BEAUMONT - by Kalie Desimone - A man who killed his parents at the breakfast table must remain in a state mental hospital for at least one more year.
It took a jury in Judge John Stevens' court only ten minutes to decide that the community could be at risk if Andrew Weller rejoined society.
In April of 1986, Weller was charged with capital murder in the shooting deaths of his father, 74-year-old George A. Weller, a prominent attorney, and his 69-year-old wife, Eleanor.
Andrew Weller was 38 years old at the time of the Beaumont shooting deaths of his parents. He's now 63.
By law every year a hearing is held to determine if Weller should remain at Rusk State Hospital or whether he can be safely released into society.
On April 25, 1986, Weller's parents were sitting down eating breakfast at their home on East Drive in Beaumont.
Testimony from Wellers's original trial showed he thought his parents were injecting him with some type of substance while he slept, and he thought his parents had become aliens. He used a shotgun to kill them at the breakfast table.
A psychiatrist testified Tuesday and said Weller has made progress in dealing with his mental illness. He's diagnosed as a paranoid schizophrenic.
But the doctor told the court that Weller isn't yet ready to be released into the community.
"There's potential if a person is untreated they can lapse back into the state of psychosis, not knowing the bounds of reality, and if they have certain delusions or other feelings of paranoia, they may act against someone," said psychiatrist Dr. Edward Gripon. "They may hurt somebody."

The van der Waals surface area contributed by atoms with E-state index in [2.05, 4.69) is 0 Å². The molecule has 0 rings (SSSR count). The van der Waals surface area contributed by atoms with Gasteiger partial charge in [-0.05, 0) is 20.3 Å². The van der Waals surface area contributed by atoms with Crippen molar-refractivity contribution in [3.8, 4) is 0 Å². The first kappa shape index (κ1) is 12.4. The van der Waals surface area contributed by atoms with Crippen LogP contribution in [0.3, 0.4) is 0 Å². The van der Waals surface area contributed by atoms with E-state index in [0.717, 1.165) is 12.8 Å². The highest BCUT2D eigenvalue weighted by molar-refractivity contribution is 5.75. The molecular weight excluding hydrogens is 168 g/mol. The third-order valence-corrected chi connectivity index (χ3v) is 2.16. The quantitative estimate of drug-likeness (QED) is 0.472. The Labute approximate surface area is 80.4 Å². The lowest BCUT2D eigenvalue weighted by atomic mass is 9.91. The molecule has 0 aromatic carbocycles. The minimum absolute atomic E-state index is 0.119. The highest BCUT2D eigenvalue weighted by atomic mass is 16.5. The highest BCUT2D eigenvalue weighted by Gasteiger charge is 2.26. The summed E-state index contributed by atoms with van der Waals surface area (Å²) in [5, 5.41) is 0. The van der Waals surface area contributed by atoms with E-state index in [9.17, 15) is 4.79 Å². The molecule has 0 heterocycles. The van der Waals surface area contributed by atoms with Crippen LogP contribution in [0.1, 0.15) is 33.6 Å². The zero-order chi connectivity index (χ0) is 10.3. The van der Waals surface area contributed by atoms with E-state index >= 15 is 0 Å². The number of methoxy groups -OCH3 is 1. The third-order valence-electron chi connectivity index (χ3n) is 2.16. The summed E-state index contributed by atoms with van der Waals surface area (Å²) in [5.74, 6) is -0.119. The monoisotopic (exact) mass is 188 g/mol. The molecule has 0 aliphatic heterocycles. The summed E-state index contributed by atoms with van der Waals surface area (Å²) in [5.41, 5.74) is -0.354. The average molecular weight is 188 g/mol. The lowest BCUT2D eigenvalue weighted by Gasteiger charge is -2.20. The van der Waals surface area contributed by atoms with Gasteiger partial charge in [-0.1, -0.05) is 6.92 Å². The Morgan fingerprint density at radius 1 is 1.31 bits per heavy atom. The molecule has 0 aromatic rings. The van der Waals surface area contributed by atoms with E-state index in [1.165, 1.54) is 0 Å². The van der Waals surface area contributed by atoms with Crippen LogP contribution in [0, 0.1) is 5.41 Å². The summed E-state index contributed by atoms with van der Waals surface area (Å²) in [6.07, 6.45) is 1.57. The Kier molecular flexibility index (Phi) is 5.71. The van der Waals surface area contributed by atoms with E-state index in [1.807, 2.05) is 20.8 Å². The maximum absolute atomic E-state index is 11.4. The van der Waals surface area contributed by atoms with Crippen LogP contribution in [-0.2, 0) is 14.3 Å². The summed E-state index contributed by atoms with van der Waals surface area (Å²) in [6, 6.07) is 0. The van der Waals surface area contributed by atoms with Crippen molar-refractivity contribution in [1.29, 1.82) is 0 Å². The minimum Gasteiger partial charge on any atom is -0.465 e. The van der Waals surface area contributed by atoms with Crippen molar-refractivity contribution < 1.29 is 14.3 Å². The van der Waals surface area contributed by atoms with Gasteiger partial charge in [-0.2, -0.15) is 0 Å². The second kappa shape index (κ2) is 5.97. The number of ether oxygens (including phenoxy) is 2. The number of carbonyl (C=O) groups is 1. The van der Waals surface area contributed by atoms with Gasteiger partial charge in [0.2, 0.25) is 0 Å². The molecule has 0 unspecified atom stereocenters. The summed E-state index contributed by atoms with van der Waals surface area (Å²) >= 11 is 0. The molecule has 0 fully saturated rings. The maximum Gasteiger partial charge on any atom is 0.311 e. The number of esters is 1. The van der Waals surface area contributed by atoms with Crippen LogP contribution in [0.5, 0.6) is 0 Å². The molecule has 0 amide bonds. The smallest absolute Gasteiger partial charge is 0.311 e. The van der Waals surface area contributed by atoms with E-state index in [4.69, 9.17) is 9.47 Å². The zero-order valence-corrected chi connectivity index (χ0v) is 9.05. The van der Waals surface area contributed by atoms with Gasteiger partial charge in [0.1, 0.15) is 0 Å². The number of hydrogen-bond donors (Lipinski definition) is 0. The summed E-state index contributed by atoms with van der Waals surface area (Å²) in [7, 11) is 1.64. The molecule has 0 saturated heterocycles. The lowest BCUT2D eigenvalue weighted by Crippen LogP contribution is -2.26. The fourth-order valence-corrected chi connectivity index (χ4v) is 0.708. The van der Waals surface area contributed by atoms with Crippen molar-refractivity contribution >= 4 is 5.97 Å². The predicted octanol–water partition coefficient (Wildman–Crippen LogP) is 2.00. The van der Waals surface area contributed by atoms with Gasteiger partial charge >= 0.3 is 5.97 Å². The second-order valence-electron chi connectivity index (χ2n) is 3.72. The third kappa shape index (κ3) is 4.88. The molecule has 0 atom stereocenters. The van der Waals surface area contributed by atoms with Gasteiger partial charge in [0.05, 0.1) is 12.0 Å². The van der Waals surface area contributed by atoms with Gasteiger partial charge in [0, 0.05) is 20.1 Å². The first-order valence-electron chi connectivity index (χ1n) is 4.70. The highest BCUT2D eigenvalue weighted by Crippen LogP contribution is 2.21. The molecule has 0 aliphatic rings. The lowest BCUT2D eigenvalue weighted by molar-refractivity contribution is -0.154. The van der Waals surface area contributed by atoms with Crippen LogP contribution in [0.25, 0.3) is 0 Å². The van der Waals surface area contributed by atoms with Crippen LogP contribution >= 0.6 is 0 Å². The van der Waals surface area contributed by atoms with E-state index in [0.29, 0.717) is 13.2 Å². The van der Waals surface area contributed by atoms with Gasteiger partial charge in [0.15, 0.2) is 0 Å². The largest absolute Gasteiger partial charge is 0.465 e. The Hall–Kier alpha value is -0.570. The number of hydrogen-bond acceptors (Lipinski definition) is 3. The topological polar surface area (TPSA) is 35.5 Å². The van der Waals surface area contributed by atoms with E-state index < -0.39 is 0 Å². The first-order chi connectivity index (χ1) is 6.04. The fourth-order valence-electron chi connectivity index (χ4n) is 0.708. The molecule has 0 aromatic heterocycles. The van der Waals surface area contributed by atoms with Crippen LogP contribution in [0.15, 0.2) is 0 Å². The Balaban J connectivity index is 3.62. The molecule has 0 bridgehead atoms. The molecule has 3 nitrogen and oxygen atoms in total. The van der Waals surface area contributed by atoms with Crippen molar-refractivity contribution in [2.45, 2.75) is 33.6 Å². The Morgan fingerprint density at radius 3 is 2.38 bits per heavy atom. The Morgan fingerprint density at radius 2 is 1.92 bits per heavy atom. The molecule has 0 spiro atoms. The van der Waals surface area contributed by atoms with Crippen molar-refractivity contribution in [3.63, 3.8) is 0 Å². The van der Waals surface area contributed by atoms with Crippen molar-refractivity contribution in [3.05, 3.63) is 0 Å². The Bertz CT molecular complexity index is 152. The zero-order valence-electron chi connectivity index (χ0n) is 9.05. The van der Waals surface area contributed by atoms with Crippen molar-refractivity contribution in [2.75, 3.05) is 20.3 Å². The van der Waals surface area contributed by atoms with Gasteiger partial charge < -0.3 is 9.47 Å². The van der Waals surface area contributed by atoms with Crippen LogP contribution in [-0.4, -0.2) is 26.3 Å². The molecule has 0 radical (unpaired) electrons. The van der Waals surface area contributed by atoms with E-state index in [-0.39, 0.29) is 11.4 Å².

Weller's attorney, Steve Johnson, says he was surprised by the jury's quick decision.
He believes the state's mental health code is sometimes misunderstood by lawyers and juries that must decide whether someone like Weller can be safely released.
The jury had several possible questions to answer. The first: is Weller mentally ill? The jury said yes, meaning the jury didn't have to look at whether he would be harmful to himself, to others, and whether he could function in society if he took his medicine.
"I think it is difficult to look at the burden of proof and combine that with extra findings and come up with a simple yes or no to a question," said Johnson.
Following the decision, Weller was transported back to Rusk State Hospital. He'll remain there for another year until his next hearing.